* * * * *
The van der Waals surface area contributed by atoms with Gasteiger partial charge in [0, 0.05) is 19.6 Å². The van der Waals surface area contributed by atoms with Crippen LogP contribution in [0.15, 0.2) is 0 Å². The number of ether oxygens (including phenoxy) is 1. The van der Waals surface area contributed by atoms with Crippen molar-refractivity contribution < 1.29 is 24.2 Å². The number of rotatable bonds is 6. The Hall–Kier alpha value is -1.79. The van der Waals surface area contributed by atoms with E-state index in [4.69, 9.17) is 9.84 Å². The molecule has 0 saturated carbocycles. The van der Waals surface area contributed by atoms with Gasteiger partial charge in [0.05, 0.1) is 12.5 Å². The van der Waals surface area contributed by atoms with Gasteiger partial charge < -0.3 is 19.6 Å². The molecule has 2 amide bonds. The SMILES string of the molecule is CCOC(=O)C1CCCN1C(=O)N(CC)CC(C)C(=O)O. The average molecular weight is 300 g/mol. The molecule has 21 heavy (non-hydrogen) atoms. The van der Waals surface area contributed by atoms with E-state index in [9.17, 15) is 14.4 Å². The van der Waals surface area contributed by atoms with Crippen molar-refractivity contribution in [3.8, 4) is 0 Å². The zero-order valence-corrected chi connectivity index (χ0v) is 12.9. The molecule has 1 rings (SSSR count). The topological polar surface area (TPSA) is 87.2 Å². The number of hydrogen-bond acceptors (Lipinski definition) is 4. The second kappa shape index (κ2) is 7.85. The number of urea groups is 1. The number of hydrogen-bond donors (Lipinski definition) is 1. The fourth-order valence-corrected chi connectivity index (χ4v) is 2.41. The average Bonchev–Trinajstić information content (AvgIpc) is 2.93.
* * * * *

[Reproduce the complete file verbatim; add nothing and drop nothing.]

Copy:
The van der Waals surface area contributed by atoms with Gasteiger partial charge in [0, 0.05) is 19.6 Å². The van der Waals surface area contributed by atoms with Crippen LogP contribution in [0.15, 0.2) is 0 Å². The number of ether oxygens (including phenoxy) is 1. The van der Waals surface area contributed by atoms with Crippen molar-refractivity contribution < 1.29 is 24.2 Å². The number of rotatable bonds is 6. The Hall–Kier alpha value is -1.79. The van der Waals surface area contributed by atoms with E-state index in [4.69, 9.17) is 9.84 Å². The molecule has 0 saturated carbocycles. The van der Waals surface area contributed by atoms with Gasteiger partial charge in [0.05, 0.1) is 12.5 Å². The van der Waals surface area contributed by atoms with Gasteiger partial charge < -0.3 is 19.6 Å². The molecule has 2 amide bonds. The SMILES string of the molecule is CCOC(=O)C1CCCN1C(=O)N(CC)CC(C)C(=O)O. The average molecular weight is 300 g/mol. The molecule has 21 heavy (non-hydrogen) atoms. The van der Waals surface area contributed by atoms with E-state index in [9.17, 15) is 14.4 Å². The van der Waals surface area contributed by atoms with Crippen molar-refractivity contribution in [3.8, 4) is 0 Å². The zero-order valence-corrected chi connectivity index (χ0v) is 12.9. The molecule has 1 rings (SSSR count). The topological polar surface area (TPSA) is 87.2 Å². The number of hydrogen-bond acceptors (Lipinski definition) is 4. The second kappa shape index (κ2) is 7.85. The number of urea groups is 1. The number of hydrogen-bond donors (Lipinski definition) is 1. The fourth-order valence-corrected chi connectivity index (χ4v) is 2.41. The average Bonchev–Trinajstić information content (AvgIpc) is 2.93.